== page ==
A VNSNY home care nurse since 2006, Daisy* sees as many as 10 patients a day, providing treatment that can range from caring for wounds to administering injections to catheterizations. She recently cared for Peter*, an elderly widower with diabetes who lives by himself. “My medical problem was an open wound on the bottom of my big toe,” says Peter. “Frequently, such wounds do not heal and in fact become infected.”
Peter’s podiatrist had informed him that his wound could lead to complications, and that it needed to be cared for and monitored. That’s where Daisy came in.
At her first visit, Daisy determined the treatment the wound would require, and that it could take considerable time to heal. She confirmed her assessment with Peter’s podiatrist and by sending photographs to the VNSNY Wound Consultant.
Daisy also made a point of getting to know Peter in their first meeting, learning right away that he values his independence and self-sufficiency. This compassionate approach is an important component of the care she provides. “You need to know your patient’s state of mind, temperament, and emotional needs,” she says. “Then you can work together as a team to meet their medical needs.”
Daisy saw that Peter was a little apprehensive about the wound, but noted that what he wanted from her was not hand-holding but straightforward, professional care and continuous updates about progress. “Daisy’s care was compassionate, professional, understanding, efficient—and very effective,” says Peter. “It was reassuring to know that she was monitoring the healing process very carefully.”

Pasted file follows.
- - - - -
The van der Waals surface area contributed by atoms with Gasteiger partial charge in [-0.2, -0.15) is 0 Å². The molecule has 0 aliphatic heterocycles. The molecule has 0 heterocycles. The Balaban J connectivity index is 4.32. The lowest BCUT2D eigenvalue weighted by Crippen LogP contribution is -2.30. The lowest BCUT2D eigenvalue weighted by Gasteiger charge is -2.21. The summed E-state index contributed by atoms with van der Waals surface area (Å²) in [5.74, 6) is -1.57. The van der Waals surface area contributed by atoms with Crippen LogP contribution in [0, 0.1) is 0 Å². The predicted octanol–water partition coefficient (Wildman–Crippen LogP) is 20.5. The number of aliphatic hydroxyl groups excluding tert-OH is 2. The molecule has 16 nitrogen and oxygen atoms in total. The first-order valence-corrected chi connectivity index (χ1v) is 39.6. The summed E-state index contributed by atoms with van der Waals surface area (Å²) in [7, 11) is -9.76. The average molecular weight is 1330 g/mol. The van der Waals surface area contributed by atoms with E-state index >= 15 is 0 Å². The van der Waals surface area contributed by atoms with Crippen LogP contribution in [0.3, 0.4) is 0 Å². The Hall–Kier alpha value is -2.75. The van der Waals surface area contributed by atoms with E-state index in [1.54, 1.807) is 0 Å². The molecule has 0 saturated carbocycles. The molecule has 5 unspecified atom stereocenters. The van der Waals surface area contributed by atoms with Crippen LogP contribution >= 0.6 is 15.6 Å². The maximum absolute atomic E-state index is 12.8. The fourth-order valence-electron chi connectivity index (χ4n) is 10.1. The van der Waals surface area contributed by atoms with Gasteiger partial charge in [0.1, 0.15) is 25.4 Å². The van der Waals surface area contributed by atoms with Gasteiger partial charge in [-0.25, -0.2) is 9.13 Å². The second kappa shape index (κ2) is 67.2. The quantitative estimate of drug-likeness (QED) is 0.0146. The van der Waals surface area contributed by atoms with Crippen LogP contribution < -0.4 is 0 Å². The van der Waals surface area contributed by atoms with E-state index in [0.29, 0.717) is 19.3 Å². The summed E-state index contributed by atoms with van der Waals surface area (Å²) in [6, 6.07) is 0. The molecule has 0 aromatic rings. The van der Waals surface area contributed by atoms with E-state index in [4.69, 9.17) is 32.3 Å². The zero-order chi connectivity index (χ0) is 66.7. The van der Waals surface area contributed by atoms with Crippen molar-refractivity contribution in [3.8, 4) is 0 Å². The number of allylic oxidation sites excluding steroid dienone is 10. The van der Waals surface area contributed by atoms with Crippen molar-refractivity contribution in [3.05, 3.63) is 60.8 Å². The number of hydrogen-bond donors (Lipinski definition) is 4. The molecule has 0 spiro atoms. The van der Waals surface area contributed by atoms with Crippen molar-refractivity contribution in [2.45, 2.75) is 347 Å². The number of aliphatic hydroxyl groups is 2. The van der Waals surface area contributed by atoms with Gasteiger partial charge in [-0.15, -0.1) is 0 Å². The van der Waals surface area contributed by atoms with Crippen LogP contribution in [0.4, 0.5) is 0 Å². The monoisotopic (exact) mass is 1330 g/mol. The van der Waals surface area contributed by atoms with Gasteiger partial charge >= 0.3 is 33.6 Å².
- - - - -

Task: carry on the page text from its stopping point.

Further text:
“For wound care, it’s important that the nurse, the doctor—in this case, a podiatrist—wound consultant, and the patient all work together to agree on a treatment plan and stick to it,” says Daisy. “When I meet a patient, I tell them it’s a team effort—I need your help to meet the common goal, which in Peter’s case was to help the wound heal completely, without infection or complications, so he could get back with his normal routine. Part of involving Peter was asking him to give me a report on the dressing and draining of the wound between visits. This approach helps make the patients feel like they are contributing to the healing process.”
Daisy also makes it a point to observe her patients closely and stay on top of things. “If a treatment isn’t working, I’ll suggest something else and let the doctor and patient know,” she says. “A big key is communication—on all sides—so everybody knows what’s going on and what to expect.” Peter echoes the importance of communication, saying, “Daisy always explained what she was doing, and stressed the importance of foot care and circulation. If I had questions she couldn’t answer right away, she would look into it and get back to me with the information.”
Peter found Daisy to be very kind and attentive and pleasant, and Daisy says that she is careful to always maintain a positive attitude. “With a slow-healing wound like Peter’s, sometimes it’s mind over matter. The nurse needs to be upbeat and optimistic, so the patient feels if they stay the course and follow instructions, they will get better.”
“While Daisy was focused on treating the wound, we also had nice conversations, talking about ourselves, and caught up from visit to visit.” After three months, Peter’s team agreed that his wound was healed. Seeing Peter out and walking in his neighborhood a short while later assured Daisy that he was back to his old routine. “That made me feel great,” she said. “I try every day to make a difference in my patients’ lives.”
Peter has had many dealings with VNSNY, including hospice care provided for his late wife. “I think the organization does wonderful work for people who are homebound and need medical assistance,” he says. “The nurses are always very professional and pleasant; they take their job seriously. I’m very pleased with the experience I’ve had with VNSNY. And that includes Daisy, who is upholding their high standards.”
* Names have been changed for privacy.
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